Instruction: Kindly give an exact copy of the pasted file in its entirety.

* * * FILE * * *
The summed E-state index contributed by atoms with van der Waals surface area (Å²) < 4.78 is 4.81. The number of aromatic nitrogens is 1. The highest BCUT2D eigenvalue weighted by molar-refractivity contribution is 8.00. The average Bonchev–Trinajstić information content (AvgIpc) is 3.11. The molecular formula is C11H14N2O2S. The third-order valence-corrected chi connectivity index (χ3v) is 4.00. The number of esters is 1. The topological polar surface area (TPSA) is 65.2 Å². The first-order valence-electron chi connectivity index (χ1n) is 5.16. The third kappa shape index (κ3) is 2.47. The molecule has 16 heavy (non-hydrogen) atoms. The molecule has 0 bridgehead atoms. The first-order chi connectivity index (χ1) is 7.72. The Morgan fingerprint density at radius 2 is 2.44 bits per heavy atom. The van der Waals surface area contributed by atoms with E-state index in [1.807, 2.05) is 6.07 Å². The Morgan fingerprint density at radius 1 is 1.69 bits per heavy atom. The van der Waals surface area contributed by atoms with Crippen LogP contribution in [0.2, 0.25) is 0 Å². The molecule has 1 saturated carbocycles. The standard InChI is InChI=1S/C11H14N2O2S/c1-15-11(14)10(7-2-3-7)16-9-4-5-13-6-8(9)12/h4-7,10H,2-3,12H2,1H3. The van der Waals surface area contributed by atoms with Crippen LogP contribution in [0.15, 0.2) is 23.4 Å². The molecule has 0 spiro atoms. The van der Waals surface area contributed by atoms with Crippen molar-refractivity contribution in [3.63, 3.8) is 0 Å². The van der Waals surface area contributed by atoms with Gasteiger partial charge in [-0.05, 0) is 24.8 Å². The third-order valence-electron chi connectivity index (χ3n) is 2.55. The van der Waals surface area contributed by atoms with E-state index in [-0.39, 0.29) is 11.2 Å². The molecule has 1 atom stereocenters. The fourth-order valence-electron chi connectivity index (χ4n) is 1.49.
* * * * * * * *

The summed E-state index contributed by atoms with van der Waals surface area (Å²) < 4.78 is 4.81. The number of aromatic nitrogens is 1. The highest BCUT2D eigenvalue weighted by molar-refractivity contribution is 8.00. The average Bonchev–Trinajstić information content (AvgIpc) is 3.11. The molecular formula is C11H14N2O2S. The third-order valence-corrected chi connectivity index (χ3v) is 4.00. The number of esters is 1. The topological polar surface area (TPSA) is 65.2 Å². The first-order valence-electron chi connectivity index (χ1n) is 5.16. The third kappa shape index (κ3) is 2.47. The molecule has 16 heavy (non-hydrogen) atoms. The molecule has 0 bridgehead atoms. The first-order chi connectivity index (χ1) is 7.72. The Morgan fingerprint density at radius 2 is 2.44 bits per heavy atom. The van der Waals surface area contributed by atoms with E-state index in [1.807, 2.05) is 6.07 Å². The Morgan fingerprint density at radius 1 is 1.69 bits per heavy atom. The van der Waals surface area contributed by atoms with Crippen LogP contribution in [0.2, 0.25) is 0 Å². The molecule has 1 saturated carbocycles. The standard InChI is InChI=1S/C11H14N2O2S/c1-15-11(14)10(7-2-3-7)16-9-4-5-13-6-8(9)12/h4-7,10H,2-3,12H2,1H3. The van der Waals surface area contributed by atoms with Crippen LogP contribution in [0.15, 0.2) is 23.4 Å². The molecule has 0 spiro atoms. The van der Waals surface area contributed by atoms with Crippen molar-refractivity contribution in [3.63, 3.8) is 0 Å². The van der Waals surface area contributed by atoms with Gasteiger partial charge in [-0.05, 0) is 24.8 Å². The third-order valence-electron chi connectivity index (χ3n) is 2.55. The van der Waals surface area contributed by atoms with E-state index in [-0.39, 0.29) is 11.2 Å². The molecule has 1 atom stereocenters. The fourth-order valence-electron chi connectivity index (χ4n) is 1.49.